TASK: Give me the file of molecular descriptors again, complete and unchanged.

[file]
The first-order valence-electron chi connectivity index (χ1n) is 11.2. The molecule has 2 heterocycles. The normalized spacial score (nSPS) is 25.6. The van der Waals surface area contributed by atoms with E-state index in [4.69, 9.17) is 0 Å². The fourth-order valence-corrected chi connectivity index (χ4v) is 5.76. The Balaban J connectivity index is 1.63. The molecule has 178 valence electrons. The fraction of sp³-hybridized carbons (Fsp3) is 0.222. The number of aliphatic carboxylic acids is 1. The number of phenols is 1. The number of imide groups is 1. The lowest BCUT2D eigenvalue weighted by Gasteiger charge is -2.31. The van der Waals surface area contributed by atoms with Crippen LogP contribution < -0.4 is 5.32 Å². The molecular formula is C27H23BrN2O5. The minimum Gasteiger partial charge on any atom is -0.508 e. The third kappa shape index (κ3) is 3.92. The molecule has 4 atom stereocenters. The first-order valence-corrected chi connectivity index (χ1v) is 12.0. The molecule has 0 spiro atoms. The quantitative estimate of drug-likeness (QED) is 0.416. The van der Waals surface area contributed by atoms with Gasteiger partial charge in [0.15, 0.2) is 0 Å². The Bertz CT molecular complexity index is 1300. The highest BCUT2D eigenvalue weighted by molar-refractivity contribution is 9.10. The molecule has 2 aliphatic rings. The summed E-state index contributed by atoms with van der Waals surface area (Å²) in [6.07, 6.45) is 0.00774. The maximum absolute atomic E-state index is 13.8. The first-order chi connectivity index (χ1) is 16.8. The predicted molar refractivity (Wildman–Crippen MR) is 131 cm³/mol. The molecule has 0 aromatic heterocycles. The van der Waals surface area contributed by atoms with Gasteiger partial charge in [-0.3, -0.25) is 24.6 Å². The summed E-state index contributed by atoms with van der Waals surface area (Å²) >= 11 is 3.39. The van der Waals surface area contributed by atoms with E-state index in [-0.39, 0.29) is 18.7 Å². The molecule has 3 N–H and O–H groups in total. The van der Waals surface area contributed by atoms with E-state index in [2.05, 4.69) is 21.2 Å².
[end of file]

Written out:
The first-order valence-electron chi connectivity index (χ1n) is 11.2. The molecule has 2 heterocycles. The normalized spacial score (nSPS) is 25.6. The van der Waals surface area contributed by atoms with E-state index in [4.69, 9.17) is 0 Å². The fourth-order valence-corrected chi connectivity index (χ4v) is 5.76. The Balaban J connectivity index is 1.63. The molecule has 178 valence electrons. The fraction of sp³-hybridized carbons (Fsp3) is 0.222. The number of aliphatic carboxylic acids is 1. The number of phenols is 1. The number of imide groups is 1. The lowest BCUT2D eigenvalue weighted by Gasteiger charge is -2.31. The van der Waals surface area contributed by atoms with Crippen LogP contribution < -0.4 is 5.32 Å². The molecular formula is C27H23BrN2O5. The minimum Gasteiger partial charge on any atom is -0.508 e. The third kappa shape index (κ3) is 3.92. The molecule has 4 atom stereocenters. The first-order valence-corrected chi connectivity index (χ1v) is 12.0. The molecule has 0 spiro atoms. The quantitative estimate of drug-likeness (QED) is 0.416. The van der Waals surface area contributed by atoms with Gasteiger partial charge in [0.15, 0.2) is 0 Å². The Bertz CT molecular complexity index is 1300. The highest BCUT2D eigenvalue weighted by molar-refractivity contribution is 9.10. The molecule has 2 aliphatic rings. The summed E-state index contributed by atoms with van der Waals surface area (Å²) in [6.07, 6.45) is 0.00774. The maximum absolute atomic E-state index is 13.8. The first-order chi connectivity index (χ1) is 16.8. The predicted molar refractivity (Wildman–Crippen MR) is 131 cm³/mol. The molecule has 0 aromatic heterocycles. The van der Waals surface area contributed by atoms with Gasteiger partial charge in [-0.3, -0.25) is 24.6 Å². The summed E-state index contributed by atoms with van der Waals surface area (Å²) >= 11 is 3.39. The van der Waals surface area contributed by atoms with E-state index in [-0.39, 0.29) is 18.7 Å². The molecule has 3 N–H and O–H groups in total. The van der Waals surface area contributed by atoms with E-state index in [2.05, 4.69) is 21.2 Å².